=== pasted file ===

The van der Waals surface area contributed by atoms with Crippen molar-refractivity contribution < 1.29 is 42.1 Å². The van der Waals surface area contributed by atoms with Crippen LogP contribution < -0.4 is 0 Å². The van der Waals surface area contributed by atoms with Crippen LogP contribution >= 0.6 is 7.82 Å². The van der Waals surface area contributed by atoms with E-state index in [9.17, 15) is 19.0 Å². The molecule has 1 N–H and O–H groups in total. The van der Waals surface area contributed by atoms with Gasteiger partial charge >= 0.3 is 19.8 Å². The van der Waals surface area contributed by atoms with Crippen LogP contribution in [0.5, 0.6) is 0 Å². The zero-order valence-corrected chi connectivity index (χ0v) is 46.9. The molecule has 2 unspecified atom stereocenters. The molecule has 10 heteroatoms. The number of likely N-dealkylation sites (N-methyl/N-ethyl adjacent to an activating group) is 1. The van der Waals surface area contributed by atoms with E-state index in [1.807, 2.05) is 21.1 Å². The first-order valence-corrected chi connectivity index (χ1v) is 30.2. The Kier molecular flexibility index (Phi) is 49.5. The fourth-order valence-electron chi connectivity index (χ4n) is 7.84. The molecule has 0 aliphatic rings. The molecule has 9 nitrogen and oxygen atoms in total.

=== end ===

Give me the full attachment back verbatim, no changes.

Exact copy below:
The van der Waals surface area contributed by atoms with Crippen molar-refractivity contribution < 1.29 is 42.1 Å². The van der Waals surface area contributed by atoms with Crippen LogP contribution < -0.4 is 0 Å². The van der Waals surface area contributed by atoms with Crippen LogP contribution >= 0.6 is 7.82 Å². The van der Waals surface area contributed by atoms with E-state index in [9.17, 15) is 19.0 Å². The molecule has 1 N–H and O–H groups in total. The van der Waals surface area contributed by atoms with Gasteiger partial charge >= 0.3 is 19.8 Å². The van der Waals surface area contributed by atoms with Crippen LogP contribution in [0.5, 0.6) is 0 Å². The zero-order valence-corrected chi connectivity index (χ0v) is 46.9. The molecule has 2 unspecified atom stereocenters. The molecule has 10 heteroatoms. The number of likely N-dealkylation sites (N-methyl/N-ethyl adjacent to an activating group) is 1. The van der Waals surface area contributed by atoms with E-state index in [1.807, 2.05) is 21.1 Å². The first-order valence-corrected chi connectivity index (χ1v) is 30.2. The Kier molecular flexibility index (Phi) is 49.5. The fourth-order valence-electron chi connectivity index (χ4n) is 7.84. The molecule has 0 aliphatic rings. The molecule has 9 nitrogen and oxygen atoms in total.